Tuesday, November 25, 2008

Feel free to copy, there is no copyright on an Anoneumouse montage. (click on image to enlarge)

Edw. II 1322 Revocatio Novarum Ordinationum

"Ordinances or provisions concerning the King and the realm made by subjects shall be void and none such shall be made except by the King, Lords and Commons in Parliament".

It seems that Alistair Darling and Gordon Brown are in deep do do, concerning the levying Taxes, which was announced in the Pre-Budget Report yesterday.

Read more at Iain Dale

Bowles v. Bank of England, [1913] 1 Ch. 57, 84-85

By the statute 1 W. & M., usually known as the Bill of Rights, it was finally settled that there could be no taxation in this country except under authority of an Act of Parliament. The Bill of Rights still remains unrepealed, and no practice or custom, however prolonged, or however acquiesced in on the part of the subject, can be relied on by the Crown as justifying any infringement of its provisions. It follows that, with regard to the powers of the Crown to levy taxation, no resolution, either of the Committee for Ways and Means or of the House itself, has any legal effect whatever. Such resolutions are necessitated by a parliamentary procedure adopted with a view to the protection of the subject against the hasty imposition of taxes, and it would be strange to find them relied on as justifying the Crown in levying a tax before such tax is actually imposed by Act of Parliament.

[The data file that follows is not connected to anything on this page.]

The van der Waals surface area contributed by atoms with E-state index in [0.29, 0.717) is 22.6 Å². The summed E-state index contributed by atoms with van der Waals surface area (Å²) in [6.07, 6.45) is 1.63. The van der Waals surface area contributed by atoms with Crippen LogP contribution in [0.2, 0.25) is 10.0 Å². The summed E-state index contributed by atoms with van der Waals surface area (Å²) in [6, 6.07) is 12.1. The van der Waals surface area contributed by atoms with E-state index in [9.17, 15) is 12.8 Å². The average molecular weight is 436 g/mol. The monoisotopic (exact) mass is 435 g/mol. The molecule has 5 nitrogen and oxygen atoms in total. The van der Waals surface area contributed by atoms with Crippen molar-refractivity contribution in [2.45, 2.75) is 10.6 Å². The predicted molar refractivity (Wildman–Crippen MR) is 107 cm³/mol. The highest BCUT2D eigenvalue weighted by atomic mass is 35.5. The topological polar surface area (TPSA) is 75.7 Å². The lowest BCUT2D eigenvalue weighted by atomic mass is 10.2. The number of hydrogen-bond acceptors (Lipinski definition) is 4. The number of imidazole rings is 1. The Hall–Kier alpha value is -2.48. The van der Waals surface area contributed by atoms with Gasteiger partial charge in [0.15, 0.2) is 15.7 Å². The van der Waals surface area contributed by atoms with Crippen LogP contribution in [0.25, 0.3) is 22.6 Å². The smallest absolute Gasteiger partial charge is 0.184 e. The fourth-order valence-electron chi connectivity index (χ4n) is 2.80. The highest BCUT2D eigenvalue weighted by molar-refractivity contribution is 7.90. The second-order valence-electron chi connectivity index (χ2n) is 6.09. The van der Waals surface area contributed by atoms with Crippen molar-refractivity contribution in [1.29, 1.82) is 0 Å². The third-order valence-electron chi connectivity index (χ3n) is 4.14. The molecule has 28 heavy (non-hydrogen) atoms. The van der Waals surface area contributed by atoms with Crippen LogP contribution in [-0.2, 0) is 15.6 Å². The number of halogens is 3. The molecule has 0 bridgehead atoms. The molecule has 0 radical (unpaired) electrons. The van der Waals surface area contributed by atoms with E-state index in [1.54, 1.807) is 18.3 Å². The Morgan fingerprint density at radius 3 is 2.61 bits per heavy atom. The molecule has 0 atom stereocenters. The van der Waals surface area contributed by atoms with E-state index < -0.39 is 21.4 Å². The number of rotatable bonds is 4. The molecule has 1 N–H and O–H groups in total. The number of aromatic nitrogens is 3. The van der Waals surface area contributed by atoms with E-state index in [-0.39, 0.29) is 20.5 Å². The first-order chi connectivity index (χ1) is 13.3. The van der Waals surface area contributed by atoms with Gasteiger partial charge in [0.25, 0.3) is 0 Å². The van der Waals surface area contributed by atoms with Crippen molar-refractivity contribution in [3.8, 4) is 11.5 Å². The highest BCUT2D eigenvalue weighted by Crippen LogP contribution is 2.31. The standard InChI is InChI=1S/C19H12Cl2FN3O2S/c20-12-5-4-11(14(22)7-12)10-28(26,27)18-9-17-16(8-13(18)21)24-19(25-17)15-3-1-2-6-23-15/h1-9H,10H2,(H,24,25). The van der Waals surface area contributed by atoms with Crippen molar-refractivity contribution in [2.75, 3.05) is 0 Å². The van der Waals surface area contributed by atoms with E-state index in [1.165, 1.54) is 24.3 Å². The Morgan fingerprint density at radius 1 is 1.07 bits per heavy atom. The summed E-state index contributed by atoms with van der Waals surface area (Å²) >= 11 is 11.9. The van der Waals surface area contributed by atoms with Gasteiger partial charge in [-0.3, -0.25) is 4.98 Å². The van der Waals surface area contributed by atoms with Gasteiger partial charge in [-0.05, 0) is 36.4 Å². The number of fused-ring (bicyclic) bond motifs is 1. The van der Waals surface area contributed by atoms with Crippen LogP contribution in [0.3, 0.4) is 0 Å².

oh hum


Post a Comment

<< Home

Listed on BlogShares